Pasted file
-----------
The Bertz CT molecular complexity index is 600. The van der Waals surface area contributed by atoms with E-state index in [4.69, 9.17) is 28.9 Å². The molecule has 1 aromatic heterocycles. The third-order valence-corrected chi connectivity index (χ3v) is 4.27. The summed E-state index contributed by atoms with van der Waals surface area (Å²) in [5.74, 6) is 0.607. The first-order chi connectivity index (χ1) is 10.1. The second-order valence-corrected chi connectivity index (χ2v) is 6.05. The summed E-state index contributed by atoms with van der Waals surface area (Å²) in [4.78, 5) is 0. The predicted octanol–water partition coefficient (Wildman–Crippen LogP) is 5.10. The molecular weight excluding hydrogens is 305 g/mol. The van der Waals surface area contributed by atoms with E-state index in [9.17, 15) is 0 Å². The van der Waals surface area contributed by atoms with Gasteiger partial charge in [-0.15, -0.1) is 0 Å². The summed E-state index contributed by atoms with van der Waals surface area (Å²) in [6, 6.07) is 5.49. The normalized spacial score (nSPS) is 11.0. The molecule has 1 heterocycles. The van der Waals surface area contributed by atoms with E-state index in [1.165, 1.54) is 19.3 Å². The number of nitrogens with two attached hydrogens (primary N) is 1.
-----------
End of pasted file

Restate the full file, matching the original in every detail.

The Bertz CT molecular complexity index is 600. The van der Waals surface area contributed by atoms with E-state index in [4.69, 9.17) is 28.9 Å². The molecule has 1 aromatic heterocycles. The third-order valence-corrected chi connectivity index (χ3v) is 4.27. The summed E-state index contributed by atoms with van der Waals surface area (Å²) in [5.74, 6) is 0.607. The first-order chi connectivity index (χ1) is 10.1. The second-order valence-corrected chi connectivity index (χ2v) is 6.05. The summed E-state index contributed by atoms with van der Waals surface area (Å²) in [4.78, 5) is 0. The predicted octanol–water partition coefficient (Wildman–Crippen LogP) is 5.10. The molecular weight excluding hydrogens is 305 g/mol. The van der Waals surface area contributed by atoms with E-state index in [9.17, 15) is 0 Å². The van der Waals surface area contributed by atoms with Gasteiger partial charge in [-0.15, -0.1) is 0 Å². The summed E-state index contributed by atoms with van der Waals surface area (Å²) in [6, 6.07) is 5.49. The normalized spacial score (nSPS) is 11.0. The molecule has 1 heterocycles. The van der Waals surface area contributed by atoms with E-state index in [1.165, 1.54) is 19.3 Å². The number of nitrogens with two attached hydrogens (primary N) is 1.